But as an employer, you can take a proactive approach by equipping management with the knowledge they need to identify the symptoms of mental illness and feel confident in their ability to handle a situation with compassion. By acknowledging an employee’s mental well-being, a manager is saying, “I hear you.” And many mental health professionals explain that’s what is often needed most for employees to cope and for organizations to flourish: understanding and acceptance. Are your managers prepared to handle a situation where an employee expresses concerns regarding their own mental health? Do they know where to go or who to reach out to for support? Does your organization offer an employee assistance program (EAP) that provides counseling for employees?
Accommodate and include
Accommodations vary based on the type of mental health condition that needs addressed. Some employees may benefit from an EAP that offers mental health services, like in-person therapy. Others may find relief in flexible or alternative work schedules. Take a look at the demographics of your organization. How might millennials and Gen Zers respond to resources like telemedicine and health apps?
The World Health Organization (WHO) reports that more than 20% of adults over the age of 60 suffer from a mental or neurological disorder. What does mental health care look like for your Gen X and boomer employees, a demographic whose health conditions may lead to feelings of loneliness or depression? How might social events and opportunities to volunteer in the community help reduce feelings of isolation and increase employee engagement?
Well-being looks different in every organization. An annual, anonymous survey can help pinpoint the unique needs within your organization in regards to mental health. What challenges do your employees say they’re facing? What resources would they find most helpful? How can you be an active member in their journey to well-being?
Under the Americans with Disabilities Act (ADA), an employee must share a mental health condition with his/her employer in order to receive accommodations. Once disclosed, medical information can’t be shared with others in the workplace — and the choice to disclose a mental illness is legally protected — but in many cases, employees don’t share their background with employers for fear of stigma or repercussions. While an employer can’t legally require an employee to disclose medical information, they can set the tone for inclusiveness in the workplace, making it easier for employees to ask for the accommodations they need.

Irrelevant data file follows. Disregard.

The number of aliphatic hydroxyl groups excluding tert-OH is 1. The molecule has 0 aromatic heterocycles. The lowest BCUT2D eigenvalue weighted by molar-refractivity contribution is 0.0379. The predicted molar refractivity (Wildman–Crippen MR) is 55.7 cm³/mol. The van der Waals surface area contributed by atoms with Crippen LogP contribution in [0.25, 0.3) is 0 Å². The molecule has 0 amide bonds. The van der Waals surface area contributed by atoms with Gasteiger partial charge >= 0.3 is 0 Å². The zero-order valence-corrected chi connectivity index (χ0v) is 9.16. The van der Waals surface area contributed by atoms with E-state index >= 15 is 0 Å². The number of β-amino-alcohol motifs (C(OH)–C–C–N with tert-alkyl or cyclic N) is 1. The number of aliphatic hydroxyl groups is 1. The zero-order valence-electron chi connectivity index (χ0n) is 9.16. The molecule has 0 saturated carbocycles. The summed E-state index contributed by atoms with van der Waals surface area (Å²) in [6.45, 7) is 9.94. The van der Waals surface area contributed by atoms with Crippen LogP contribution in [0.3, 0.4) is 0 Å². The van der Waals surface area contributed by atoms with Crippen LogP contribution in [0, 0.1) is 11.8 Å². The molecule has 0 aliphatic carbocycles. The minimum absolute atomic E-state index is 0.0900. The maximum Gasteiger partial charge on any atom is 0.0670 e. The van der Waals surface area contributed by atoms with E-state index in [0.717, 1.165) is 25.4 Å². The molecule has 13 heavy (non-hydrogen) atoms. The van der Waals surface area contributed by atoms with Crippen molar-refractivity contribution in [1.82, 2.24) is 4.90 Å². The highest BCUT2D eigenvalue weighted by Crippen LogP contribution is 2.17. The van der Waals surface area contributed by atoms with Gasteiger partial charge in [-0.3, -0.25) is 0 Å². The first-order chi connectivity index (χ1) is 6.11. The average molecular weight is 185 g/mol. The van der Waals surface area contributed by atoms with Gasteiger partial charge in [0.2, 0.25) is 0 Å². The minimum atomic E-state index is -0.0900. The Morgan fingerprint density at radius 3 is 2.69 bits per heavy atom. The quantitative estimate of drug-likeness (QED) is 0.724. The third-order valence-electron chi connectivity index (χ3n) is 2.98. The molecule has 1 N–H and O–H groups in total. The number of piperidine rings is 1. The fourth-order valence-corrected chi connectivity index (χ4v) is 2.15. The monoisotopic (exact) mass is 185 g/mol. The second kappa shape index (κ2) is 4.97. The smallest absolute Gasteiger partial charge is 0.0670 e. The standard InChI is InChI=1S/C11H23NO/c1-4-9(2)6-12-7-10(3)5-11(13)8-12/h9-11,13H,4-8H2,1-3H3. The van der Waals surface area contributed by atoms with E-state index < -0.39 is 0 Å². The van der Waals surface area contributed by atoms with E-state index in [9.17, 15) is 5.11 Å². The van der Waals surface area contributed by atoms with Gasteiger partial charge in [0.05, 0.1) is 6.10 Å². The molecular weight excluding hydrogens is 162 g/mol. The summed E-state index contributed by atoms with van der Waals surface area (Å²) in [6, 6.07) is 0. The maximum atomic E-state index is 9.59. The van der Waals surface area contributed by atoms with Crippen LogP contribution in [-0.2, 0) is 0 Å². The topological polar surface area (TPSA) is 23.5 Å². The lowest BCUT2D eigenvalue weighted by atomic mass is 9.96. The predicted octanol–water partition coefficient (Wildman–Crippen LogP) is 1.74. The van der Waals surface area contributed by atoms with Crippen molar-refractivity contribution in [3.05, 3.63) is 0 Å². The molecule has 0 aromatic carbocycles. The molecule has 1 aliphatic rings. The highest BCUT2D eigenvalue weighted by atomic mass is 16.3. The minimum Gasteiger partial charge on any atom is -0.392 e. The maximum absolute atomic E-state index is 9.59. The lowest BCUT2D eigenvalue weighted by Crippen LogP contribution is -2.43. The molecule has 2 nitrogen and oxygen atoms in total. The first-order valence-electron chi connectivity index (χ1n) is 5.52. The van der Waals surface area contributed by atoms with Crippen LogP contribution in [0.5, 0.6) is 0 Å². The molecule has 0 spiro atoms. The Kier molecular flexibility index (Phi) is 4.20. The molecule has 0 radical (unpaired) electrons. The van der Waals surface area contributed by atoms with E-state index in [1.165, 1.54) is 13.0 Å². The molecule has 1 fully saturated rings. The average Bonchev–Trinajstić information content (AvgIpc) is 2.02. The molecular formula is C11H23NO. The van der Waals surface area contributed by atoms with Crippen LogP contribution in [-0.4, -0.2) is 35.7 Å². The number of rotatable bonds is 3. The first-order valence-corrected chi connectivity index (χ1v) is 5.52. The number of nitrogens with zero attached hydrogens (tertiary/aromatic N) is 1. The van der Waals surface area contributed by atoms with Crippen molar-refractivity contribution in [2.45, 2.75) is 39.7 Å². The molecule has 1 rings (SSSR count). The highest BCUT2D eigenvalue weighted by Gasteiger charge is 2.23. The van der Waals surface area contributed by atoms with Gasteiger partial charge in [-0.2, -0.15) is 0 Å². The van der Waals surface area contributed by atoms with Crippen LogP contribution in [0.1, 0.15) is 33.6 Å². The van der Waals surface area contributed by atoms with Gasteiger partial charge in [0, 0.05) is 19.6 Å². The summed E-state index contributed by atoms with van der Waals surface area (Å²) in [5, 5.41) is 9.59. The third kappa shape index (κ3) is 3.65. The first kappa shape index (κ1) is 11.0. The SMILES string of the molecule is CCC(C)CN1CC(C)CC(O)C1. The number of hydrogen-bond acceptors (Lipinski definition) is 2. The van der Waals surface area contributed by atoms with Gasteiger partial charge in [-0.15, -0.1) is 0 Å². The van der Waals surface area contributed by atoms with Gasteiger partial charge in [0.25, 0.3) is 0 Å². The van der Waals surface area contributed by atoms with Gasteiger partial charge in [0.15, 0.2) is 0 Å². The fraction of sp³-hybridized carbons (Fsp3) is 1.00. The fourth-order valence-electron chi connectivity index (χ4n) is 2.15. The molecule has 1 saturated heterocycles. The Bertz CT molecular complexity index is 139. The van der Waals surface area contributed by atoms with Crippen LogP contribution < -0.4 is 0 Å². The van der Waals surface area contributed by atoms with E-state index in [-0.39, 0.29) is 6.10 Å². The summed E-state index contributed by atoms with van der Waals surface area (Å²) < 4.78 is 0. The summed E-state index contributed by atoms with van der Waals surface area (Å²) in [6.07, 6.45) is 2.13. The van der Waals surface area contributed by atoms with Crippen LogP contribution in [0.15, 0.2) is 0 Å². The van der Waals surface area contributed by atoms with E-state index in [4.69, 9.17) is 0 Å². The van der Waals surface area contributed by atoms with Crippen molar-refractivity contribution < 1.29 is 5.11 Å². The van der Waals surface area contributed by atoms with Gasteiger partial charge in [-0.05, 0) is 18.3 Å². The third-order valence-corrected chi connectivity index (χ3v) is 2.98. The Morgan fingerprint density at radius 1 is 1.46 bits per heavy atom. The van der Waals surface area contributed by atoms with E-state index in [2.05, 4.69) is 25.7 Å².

The idea of work-life balance has been around forever. These days, the buzz is all about work-life “integration” and creating a holistic employee experience. But transformation can’t happen without innovation. Truly inclusive organizations create a culture of well-being and are willing to take a proactive approach to mental health and care. It’s not about trying to eliminate the symptoms employees face; rather, it’s about equipping them, and you, with the tools and resources needed to get them back to health, reduce absenteeism and improve productivity.
Y.View York’s point of view on the industry’s trending topics.
It’s just another way we’re living our mission: to reduce risk and get people and organizations back to health, work and productivity. And while y.View isn’t intended to provide legal advice or direction, it is designed to get the conversation started. Let’s talk.VIEW ALL ISSUES
In this issue
- 1 min read Change is coming: But what will it look like?
- 8 min read Keeping up with a remote workforce: 5 things to consider
- 6 min read Beyond awareness: Supporting mental health among employees
- 6 min read Time to change up your captive?
- 8 min read 6 ways a single-payer model could impact workers' compensation